CLTs differ from housing co-ops or cohousing projects, which are owned and run by and for their members, whereas membership of a CLT is open to everyone in the local community.

    There are certain things that CLTs are legally obliged to do:

    1. be set up to benefit a defined community
    2. return any surplus income to that community
    3. offer membership to local people
    4. allow members to control the CLT (usually by electing a board)

    Introduction to CLTs in the UK, published in 2016, when it said that there are 175 CLTs in the UK. At the time of writing, there are 225 and rising.


    The thread of inspiration for CLTs is fascinating. The roots lie in the co-operative movement in the UK in the 19th century. Their ideas influenced Ebenezer Howard and his garden cities in the early 20th century, which were intended to be ‘co-operative land societies’ with any surplus ploughed back into civil facilities and affordable housing, although it didn’t turn out that way. This influenced the Gandhian Bhoodan-Gramdan movement in India in the 1950s, that gifted over 1 million acres to be held in trust for landless peasants. This in turn inspired Martin Luther King, and the first official CLTs emerged from the civil rights movement – like New Communities Inc., formed in 1969 in rural Georgia for African American ex-sharecroppers. The first urban CLT was set up in Cincinnati, Ohio in 1981, and CLTs started to take off in the US in the 1990s.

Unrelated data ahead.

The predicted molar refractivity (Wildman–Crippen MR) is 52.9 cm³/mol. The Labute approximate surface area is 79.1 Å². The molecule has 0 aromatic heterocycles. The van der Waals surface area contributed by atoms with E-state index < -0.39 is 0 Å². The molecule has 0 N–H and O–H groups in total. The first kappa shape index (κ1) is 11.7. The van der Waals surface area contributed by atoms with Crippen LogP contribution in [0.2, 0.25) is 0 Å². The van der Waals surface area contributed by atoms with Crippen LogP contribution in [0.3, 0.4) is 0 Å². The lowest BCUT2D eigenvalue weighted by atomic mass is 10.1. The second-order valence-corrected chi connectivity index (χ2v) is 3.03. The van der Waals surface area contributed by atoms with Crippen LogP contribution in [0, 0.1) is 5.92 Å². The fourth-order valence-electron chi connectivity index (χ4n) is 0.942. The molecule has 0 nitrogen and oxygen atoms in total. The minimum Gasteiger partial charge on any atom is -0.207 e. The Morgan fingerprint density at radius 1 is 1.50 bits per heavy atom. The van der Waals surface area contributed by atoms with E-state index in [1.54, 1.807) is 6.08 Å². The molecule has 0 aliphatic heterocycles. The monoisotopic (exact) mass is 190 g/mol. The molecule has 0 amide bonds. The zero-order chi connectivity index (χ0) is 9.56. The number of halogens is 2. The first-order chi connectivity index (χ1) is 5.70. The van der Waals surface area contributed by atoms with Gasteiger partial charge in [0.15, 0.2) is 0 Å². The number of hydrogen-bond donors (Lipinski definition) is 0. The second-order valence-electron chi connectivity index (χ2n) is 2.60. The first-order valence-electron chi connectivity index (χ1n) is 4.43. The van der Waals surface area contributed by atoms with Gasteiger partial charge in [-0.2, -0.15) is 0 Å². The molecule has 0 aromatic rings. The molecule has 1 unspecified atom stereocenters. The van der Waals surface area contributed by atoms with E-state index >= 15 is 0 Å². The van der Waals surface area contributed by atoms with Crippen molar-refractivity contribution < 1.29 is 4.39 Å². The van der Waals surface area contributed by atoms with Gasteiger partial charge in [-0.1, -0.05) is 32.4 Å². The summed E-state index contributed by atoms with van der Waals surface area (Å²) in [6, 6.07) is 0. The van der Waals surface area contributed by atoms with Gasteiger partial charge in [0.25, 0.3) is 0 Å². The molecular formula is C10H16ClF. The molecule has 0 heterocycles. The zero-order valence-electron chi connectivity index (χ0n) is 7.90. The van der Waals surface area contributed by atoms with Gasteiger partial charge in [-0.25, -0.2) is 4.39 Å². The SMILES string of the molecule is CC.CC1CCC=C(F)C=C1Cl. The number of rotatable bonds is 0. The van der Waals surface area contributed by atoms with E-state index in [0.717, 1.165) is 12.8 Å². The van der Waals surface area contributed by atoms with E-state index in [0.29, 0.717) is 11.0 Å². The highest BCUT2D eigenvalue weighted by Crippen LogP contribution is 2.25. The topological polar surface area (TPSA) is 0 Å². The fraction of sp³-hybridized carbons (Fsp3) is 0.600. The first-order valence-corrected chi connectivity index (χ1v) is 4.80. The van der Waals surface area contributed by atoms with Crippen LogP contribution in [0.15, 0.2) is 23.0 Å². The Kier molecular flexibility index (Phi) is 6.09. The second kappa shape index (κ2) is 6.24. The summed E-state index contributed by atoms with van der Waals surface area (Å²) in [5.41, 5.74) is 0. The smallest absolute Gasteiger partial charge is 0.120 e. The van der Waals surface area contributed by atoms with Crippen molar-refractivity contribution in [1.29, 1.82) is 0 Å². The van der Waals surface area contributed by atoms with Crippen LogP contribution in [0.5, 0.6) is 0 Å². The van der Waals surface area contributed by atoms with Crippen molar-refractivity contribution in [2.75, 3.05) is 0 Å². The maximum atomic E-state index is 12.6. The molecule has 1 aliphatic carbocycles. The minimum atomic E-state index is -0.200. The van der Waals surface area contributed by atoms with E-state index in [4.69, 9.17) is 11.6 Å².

Inspired by the success of CLTs in the States, pilot projects were run in the UK at the beginning of the 21st century. The National CLT Network was launched in 2010 to promote and support CLTs across the country. Now there are hundreds of CLTs in both the US and UK, and movements have begun in other countries too – notably Australia, Belgium, France and Italy, as well as individual projects in Africa and Latin America.

    An infographic explaining how community land trusts works
    Simplified infographic of how it all works.

    What are the benefits of community land trusts?

    CLTs can help stem the tide of insanely spiralling land and property prices, by keeping housing affordable. So many young people find it impossible to buy a home, can’t afford private rents, and therefore find it difficult to stay in live in communities in which they grew up. Meanwhile more and more houses are being used for speculation and second/holiday homes. Added to this, population is rising faster than homes are being built, and a lot of people are becoming homeless or living in very poor conditions.